The worst-case scenario, and sadly not at all uncommon, has been a league moving backward in time sometime after its in-game NFL Draft. Many players reported having been weeks beyond their drafts, deep into the following regular season, only for their leagues to revert back to the draft like someone hit a rewind button that doesn’t actually exist in-game.
These issues seem to have largely been curbed following a number of hotfixes that culminated in updates just a few weeks ago. Tiburon has said that the cloud issues can’t be resolved with player-side game patches, but rather require server-side fixes, though they’ve sometimes been deployed in unison. Regardless, these issues were thought by some to finally be behind us–until this week. Following a small game update on December 13, Franchise mode became inaccessible for an unknown but seemingly large portion of the game’s player base.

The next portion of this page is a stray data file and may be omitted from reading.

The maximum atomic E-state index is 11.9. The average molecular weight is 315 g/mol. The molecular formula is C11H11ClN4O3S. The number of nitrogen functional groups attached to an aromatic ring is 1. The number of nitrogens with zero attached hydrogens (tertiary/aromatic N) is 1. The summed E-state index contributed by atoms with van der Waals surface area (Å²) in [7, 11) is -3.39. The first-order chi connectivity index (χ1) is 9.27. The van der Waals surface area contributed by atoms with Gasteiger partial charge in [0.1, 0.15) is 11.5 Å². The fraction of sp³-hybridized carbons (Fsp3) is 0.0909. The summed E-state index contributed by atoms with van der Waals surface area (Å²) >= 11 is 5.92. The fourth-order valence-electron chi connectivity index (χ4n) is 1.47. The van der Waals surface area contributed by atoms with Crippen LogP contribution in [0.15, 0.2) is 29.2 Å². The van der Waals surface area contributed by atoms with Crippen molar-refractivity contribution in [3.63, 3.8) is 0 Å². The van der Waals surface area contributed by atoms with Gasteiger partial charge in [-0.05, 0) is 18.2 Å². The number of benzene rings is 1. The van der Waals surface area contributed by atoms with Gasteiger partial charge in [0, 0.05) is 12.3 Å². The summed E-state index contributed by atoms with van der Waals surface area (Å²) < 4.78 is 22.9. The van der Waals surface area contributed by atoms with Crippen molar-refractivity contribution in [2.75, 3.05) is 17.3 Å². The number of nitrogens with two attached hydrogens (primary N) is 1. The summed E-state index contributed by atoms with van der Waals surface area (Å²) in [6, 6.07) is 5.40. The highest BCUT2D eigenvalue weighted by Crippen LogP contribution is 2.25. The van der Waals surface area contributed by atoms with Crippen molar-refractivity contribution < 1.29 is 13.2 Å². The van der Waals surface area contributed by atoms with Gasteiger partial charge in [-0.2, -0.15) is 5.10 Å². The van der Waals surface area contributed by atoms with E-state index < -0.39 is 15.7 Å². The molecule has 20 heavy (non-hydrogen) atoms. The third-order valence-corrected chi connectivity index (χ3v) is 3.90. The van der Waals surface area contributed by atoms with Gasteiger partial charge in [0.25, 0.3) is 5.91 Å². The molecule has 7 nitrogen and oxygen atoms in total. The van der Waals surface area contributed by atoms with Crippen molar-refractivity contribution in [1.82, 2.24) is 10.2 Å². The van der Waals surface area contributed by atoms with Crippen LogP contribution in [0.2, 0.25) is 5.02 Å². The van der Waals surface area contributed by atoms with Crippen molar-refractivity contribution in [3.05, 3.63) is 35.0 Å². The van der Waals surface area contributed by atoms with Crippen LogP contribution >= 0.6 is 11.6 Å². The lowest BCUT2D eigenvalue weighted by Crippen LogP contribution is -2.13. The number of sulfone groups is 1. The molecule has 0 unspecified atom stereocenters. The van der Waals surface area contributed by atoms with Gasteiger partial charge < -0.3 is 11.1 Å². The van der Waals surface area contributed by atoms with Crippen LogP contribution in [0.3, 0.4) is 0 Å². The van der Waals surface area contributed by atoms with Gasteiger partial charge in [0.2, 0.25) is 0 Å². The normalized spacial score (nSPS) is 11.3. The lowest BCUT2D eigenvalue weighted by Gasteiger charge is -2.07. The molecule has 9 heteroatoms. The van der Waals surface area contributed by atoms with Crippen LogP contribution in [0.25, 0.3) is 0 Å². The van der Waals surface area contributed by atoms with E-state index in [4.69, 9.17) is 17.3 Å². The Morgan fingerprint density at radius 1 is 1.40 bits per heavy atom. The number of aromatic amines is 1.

Many of the prominent Madden leagues in the world, including that which I’m a part of, have revealed on Twitter and elsewhere that they’ve been hit with this bug. On Twitch, very few players have been streaming their league play since the mode became inaccessible around 9 AM PT on December 13. That further suggests that the unintentional Franchise blockade, which the Madden support account said is affecting “some Cloud Franchise leagues,” may in fact be affecting many more than that phrasing would suggest.
The team has since been remarkably quiet regarding when this will be fixed. First announced as a known issue around 9 AM PT on Tuesday, no further messaging was offered for eight hours, at which point the team finally came back to say it was “currently working on the timing of the server maintenance.” That was again the last piece of information provided for nearly 20 hours, with the team recently announcing the server maintenance will take place Thursday morning Pacific time.